Character rating: Hermione
An efficient, pitch-perfect adaptation of the third story, with a warm human side, for the final true Hogwarts film.
:: Harry Potter and the Goblet of Fire
This was another strong addition to the series, directed by Mike Newell. Although Newell came under some criticism for playing it safe with his adaptation, he can hardly be blamed given that the book remains one of the most popular — if not the most popular — of the series. With Newell at the helm, the acting definitely takes a turn for the decidedly overdramatic (Snape goes from menacing to essentially a slapstick pantomime villain), making Goblet of Fire stand out worse than a non-ginger Weasley.
Character rating: Dobby
Strong narrative and certainly appealing, but also quite annoying.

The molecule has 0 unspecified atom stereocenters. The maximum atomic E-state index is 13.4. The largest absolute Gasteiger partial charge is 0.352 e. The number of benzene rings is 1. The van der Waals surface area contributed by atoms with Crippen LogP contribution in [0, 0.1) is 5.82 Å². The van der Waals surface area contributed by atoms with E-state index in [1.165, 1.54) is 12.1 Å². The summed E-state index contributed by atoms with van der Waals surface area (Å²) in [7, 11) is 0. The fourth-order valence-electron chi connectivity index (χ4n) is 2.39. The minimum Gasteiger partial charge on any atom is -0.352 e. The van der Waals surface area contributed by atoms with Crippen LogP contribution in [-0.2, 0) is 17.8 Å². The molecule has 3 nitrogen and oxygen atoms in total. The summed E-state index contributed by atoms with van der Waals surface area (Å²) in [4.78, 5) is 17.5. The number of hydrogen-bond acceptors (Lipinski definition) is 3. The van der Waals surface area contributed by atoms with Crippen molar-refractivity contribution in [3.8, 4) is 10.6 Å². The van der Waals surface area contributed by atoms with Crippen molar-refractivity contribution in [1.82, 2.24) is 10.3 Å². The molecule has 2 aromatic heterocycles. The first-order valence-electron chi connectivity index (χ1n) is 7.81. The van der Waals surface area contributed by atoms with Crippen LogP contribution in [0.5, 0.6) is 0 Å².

:: Harry Potter and the Order of the Phoenix
Another film, another director. This time David Yates takes over (pictured left, with Michael Gambon), stepping off to a fairly inauspicious start. The major problem with Yates’s first attempt is that the focus on plot leaves little time for anything else, particularly action. The end sequence in the Ministry, in particular, is truncated and less spectacular than in the written form.
Character rating: Dudley Dursley
Bloated, relatively bland and largely forgettable.
:: Harry Potter and the Half-Blood Prince